Are smart guns the best way to prevent accidental shootings and ‘take away murders?’
At least a few gun companies think so. Smart guns are designed not to fire unless the gun owner is the one pulling the trigger.
Fortune took a look at the latest developments.
While the idea of smart guns is okay, a number of practical questions immediately arise. For instance, what if you lose the watch or ring that controls your RFID weapon while struggling with a would-be mugger? What if you are incapacitated by a home invader and your spouse needs to use your weapon to defend themselves and your family? How will you pass down your family heirloom deer rifle if smart gun technology is mandated by law?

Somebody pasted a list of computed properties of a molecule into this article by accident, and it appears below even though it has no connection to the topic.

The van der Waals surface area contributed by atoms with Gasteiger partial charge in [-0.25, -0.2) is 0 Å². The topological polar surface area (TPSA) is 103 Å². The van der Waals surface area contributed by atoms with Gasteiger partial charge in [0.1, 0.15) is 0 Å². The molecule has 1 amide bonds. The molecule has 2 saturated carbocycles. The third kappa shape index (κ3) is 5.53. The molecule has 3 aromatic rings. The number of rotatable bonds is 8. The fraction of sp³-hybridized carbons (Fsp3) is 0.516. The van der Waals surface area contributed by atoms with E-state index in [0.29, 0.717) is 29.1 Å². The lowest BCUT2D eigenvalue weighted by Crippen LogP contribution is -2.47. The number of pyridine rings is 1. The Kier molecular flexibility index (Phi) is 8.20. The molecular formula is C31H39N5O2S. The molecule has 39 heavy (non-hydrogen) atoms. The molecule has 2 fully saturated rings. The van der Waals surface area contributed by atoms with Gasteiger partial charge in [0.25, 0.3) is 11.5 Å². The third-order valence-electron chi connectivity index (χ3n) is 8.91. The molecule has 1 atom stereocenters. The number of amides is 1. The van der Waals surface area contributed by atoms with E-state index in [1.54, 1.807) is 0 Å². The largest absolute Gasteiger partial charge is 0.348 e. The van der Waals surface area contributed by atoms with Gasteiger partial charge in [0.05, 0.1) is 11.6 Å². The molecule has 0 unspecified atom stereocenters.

Many gun owners feel that smart guns are just another step towards gun control and that, in the future, smart gun technology will be mandatory on all weapons.
This negative response is so great that retailers selling smart guns refuse to give out their names and addresses for fear of threats against themselves and their families.
Every gun owner has a responsibility to keep his/her weapon out of the hands of children and criminals. Smart gun technology is another tool in the gun owner’s toolbox to ensure that happens, but there is no substitute for safely storing your guns and ammo and educating members of your household on gun safety.
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From 1999 to 2009, the number of unintentional fatalities involving firearms went down by 33%. Together, we can continue that trend and make smart guns an option rather than a mandate.